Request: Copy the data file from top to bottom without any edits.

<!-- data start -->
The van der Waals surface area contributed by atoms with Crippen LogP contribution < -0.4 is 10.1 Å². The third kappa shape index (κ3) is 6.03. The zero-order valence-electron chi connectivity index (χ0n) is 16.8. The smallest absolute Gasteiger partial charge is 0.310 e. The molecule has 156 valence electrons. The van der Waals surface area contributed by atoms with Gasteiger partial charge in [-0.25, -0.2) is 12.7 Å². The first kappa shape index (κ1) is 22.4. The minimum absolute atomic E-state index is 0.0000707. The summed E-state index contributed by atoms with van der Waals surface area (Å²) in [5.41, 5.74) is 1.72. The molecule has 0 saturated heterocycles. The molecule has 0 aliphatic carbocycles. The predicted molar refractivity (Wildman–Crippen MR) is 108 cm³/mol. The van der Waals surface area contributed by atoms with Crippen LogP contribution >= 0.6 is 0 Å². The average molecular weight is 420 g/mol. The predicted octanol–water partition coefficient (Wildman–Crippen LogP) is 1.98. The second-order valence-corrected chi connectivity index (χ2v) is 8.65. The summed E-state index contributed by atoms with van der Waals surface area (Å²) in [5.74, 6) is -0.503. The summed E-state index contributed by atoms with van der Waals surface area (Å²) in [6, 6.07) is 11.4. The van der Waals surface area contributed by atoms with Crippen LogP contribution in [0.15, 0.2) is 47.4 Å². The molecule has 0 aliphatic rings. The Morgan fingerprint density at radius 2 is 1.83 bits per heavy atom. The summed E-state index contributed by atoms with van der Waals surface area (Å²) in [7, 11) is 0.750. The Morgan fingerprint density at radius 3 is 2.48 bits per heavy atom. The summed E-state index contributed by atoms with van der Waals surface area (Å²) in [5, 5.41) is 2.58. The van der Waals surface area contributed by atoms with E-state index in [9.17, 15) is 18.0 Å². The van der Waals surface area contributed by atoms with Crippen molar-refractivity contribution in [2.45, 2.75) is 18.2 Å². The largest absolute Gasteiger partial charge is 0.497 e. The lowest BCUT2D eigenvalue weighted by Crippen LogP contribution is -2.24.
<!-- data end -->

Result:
The van der Waals surface area contributed by atoms with Crippen LogP contribution < -0.4 is 10.1 Å². The third kappa shape index (κ3) is 6.03. The zero-order valence-electron chi connectivity index (χ0n) is 16.8. The smallest absolute Gasteiger partial charge is 0.310 e. The molecule has 156 valence electrons. The van der Waals surface area contributed by atoms with Gasteiger partial charge in [-0.25, -0.2) is 12.7 Å². The first kappa shape index (κ1) is 22.4. The minimum absolute atomic E-state index is 0.0000707. The summed E-state index contributed by atoms with van der Waals surface area (Å²) in [5.41, 5.74) is 1.72. The molecule has 0 saturated heterocycles. The molecule has 0 aliphatic carbocycles. The predicted molar refractivity (Wildman–Crippen MR) is 108 cm³/mol. The van der Waals surface area contributed by atoms with Crippen LogP contribution >= 0.6 is 0 Å². The average molecular weight is 420 g/mol. The predicted octanol–water partition coefficient (Wildman–Crippen LogP) is 1.98. The second-order valence-corrected chi connectivity index (χ2v) is 8.65. The summed E-state index contributed by atoms with van der Waals surface area (Å²) in [5.74, 6) is -0.503. The summed E-state index contributed by atoms with van der Waals surface area (Å²) in [6, 6.07) is 11.4. The van der Waals surface area contributed by atoms with Crippen LogP contribution in [0.15, 0.2) is 47.4 Å². The molecule has 0 aliphatic rings. The Morgan fingerprint density at radius 2 is 1.83 bits per heavy atom. The summed E-state index contributed by atoms with van der Waals surface area (Å²) in [7, 11) is 0.750. The Morgan fingerprint density at radius 3 is 2.48 bits per heavy atom. The summed E-state index contributed by atoms with van der Waals surface area (Å²) in [5, 5.41) is 2.58. The van der Waals surface area contributed by atoms with E-state index in [9.17, 15) is 18.0 Å². The van der Waals surface area contributed by atoms with Crippen molar-refractivity contribution in [2.45, 2.75) is 18.2 Å². The largest absolute Gasteiger partial charge is 0.497 e. The lowest BCUT2D eigenvalue weighted by Crippen LogP contribution is -2.24.